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Tenants and Buy-to-let Mortgages

By: Louise Smith, barrister - Updated: 15 Oct 2012 | comments*Discuss
 
Tenant Buy-to-let Mortgage Landlord

The last few years has seen a boom in the buy-to-let market. Many people with no prior experience of letting property have become landlords in the belief that it was an easy way to make money and a sure-fire property investment.

So inexperienced and ill-informed were many of these novice landlords, that repossession of their investment property was always a distinct possibility.

Whilst judges are reluctant to grant possession orders over a borrower’s home, they may be less concerned about making a possession order in respect of an investment property.

Tenants and Ordinary Residential Mortgages

Unfortunately, many landlords do not actually have buy-to-let mortgages on their rental properties. Buy-to-let mortgages are often more expensive than a conventional mortgage and may have different terms and conditions. Therefore many landlords have used residential mortgages to maximise their profits.

This puts tenants in a very precarious position. In most cases a tenant in a property subject to an ordinary residential mortgage is classified as an unauthorised tenant and has no rights to stay there if the mortgage lender seeks to repossess it. In fact, they have no rights even to attend the possession hearing, although most judges will allow tenants to come in and hear what is said. However, the situation may be different if the tenancy agreement pre-dated the mortgage.

Tenants and Buy-to-Let Mortgages

A tenant whose landlord has a buy-to-let mortgage should be in a more secure position than a tenant of a conventional mortgage. However, this is not inevitably the case.

Many buy-to-let mortgages state that the borrower must obtain the written consent of the lender for any tenant. If the landlord puts a tenant in the property without getting the consent of the lender, technically, the tenant is in exactly the same position as a tenant of a conventional mortgage, as described above.

Where a landlord has obtained the lender’s consent for a tenancy, or where the consent is not required, the situation is different – the tenancy is authorised. The situation will also be different if the tenancy agreement pre-dated the mortgage. In either of these circumstances the tenant may have the right to remain in the property even if the landlord has fallen into arrears with the mortgage. Although the lender has a right to repossess the property as against the borrower, it does not have the right to vacant possession and must take the property with the tenant.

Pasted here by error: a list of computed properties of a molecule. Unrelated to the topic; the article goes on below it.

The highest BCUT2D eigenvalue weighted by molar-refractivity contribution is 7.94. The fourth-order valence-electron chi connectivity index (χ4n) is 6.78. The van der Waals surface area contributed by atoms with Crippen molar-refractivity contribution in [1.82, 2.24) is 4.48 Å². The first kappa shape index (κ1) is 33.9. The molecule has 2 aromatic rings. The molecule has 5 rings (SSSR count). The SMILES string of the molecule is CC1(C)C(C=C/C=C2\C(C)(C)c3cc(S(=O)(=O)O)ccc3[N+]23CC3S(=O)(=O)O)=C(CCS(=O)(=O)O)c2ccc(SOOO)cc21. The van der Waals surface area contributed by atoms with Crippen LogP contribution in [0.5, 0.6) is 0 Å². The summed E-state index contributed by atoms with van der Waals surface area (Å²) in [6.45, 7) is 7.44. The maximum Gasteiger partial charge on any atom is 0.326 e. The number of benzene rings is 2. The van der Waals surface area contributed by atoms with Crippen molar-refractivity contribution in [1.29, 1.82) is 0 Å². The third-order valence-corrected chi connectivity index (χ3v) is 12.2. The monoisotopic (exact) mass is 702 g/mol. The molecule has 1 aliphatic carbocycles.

Appointing Receivers in Respect of a Tenanted Buy-to-Let Property

Where a mortgage lender wishes to take possession of a buy-to-let property occupied by authorised tenants the correct procedure is to appoint receivers. The receivers will then collect the rent from the tenants. However, it is highly unlikely that this will be the end of the story. Most lenders will still want to obtain vacant possession of the property, so that it can be sold on the open market for the best price obtainable, in order to clear the mortgage debt. To do this they will issue landlord and tenant possession proceedings, as a “mortgagee in possession”, against the tenant.

Mortgage Lenders Seeking Possession Against Tenants

There are specific legal provisions relating to possession cases brought against tenants by a mortgagee in possession. In principal the tenant should have been given notice at the start of the tenancy that possession could be sought on the basis that the mortgage lender was seeking possession. However, judges have the power to grant possession, even if that notice was not given, if they think it is reasonable to do so. If the lender’s case is correctly brought, the judge must give them possession of the property.

A tenant facing repossession on this basis must be given two months’ notice that possession is required. Therefore, whilst an authorised tenant is clearly in a better position than an unauthorised tenant they still face the threat of eviction. The sensible thing to do would be to liaise with the receivers to find out what the lender intends to do. However, many tenants may take the view that it would be sensible to start looking for alternative accommodation as soon as possible.

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